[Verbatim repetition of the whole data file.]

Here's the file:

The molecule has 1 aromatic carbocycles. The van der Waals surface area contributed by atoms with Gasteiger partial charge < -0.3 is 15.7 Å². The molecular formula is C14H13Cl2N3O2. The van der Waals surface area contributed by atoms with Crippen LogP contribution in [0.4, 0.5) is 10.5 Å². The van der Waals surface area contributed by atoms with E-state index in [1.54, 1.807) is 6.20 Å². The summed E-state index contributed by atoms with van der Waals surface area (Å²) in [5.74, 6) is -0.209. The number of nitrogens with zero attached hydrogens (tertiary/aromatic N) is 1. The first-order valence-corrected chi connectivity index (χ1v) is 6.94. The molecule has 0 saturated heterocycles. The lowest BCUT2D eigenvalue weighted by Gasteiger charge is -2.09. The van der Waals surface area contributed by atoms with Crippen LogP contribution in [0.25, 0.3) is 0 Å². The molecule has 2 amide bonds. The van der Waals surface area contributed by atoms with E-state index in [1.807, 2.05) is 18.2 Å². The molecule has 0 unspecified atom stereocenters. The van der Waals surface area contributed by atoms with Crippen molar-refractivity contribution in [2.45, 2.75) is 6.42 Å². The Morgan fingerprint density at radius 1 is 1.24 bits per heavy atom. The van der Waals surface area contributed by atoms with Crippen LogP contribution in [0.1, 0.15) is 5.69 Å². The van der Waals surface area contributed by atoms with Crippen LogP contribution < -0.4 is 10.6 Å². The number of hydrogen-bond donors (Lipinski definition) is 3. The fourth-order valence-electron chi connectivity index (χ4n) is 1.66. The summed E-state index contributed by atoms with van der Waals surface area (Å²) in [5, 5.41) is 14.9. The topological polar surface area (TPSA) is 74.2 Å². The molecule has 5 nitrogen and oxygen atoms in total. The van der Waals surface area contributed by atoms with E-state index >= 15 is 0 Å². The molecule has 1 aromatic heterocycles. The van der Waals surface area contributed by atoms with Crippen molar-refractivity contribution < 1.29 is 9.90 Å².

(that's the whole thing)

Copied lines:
The molecule has 1 aromatic carbocycles. The van der Waals surface area contributed by atoms with Gasteiger partial charge < -0.3 is 15.7 Å². The molecular formula is C14H13Cl2N3O2. The van der Waals surface area contributed by atoms with Crippen LogP contribution in [0.4, 0.5) is 10.5 Å². The van der Waals surface area contributed by atoms with E-state index in [1.54, 1.807) is 6.20 Å². The summed E-state index contributed by atoms with van der Waals surface area (Å²) in [5.74, 6) is -0.209. The number of nitrogens with zero attached hydrogens (tertiary/aromatic N) is 1. The first-order valence-corrected chi connectivity index (χ1v) is 6.94. The molecule has 0 saturated heterocycles. The lowest BCUT2D eigenvalue weighted by Gasteiger charge is -2.09. The van der Waals surface area contributed by atoms with Crippen LogP contribution in [0.25, 0.3) is 0 Å². The molecule has 2 amide bonds. The van der Waals surface area contributed by atoms with E-state index in [1.807, 2.05) is 18.2 Å². The molecule has 0 unspecified atom stereocenters. The van der Waals surface area contributed by atoms with Crippen molar-refractivity contribution in [2.45, 2.75) is 6.42 Å². The Morgan fingerprint density at radius 1 is 1.24 bits per heavy atom. The van der Waals surface area contributed by atoms with Crippen LogP contribution in [0.1, 0.15) is 5.69 Å². The van der Waals surface area contributed by atoms with Crippen LogP contribution < -0.4 is 10.6 Å². The number of hydrogen-bond donors (Lipinski definition) is 3. The fourth-order valence-electron chi connectivity index (χ4n) is 1.66. The summed E-state index contributed by atoms with van der Waals surface area (Å²) in [5, 5.41) is 14.9. The topological polar surface area (TPSA) is 74.2 Å². The molecule has 5 nitrogen and oxygen atoms in total. The van der Waals surface area contributed by atoms with E-state index >= 15 is 0 Å². The molecule has 1 aromatic heterocycles. The van der Waals surface area contributed by atoms with Crippen molar-refractivity contribution < 1.29 is 9.90 Å².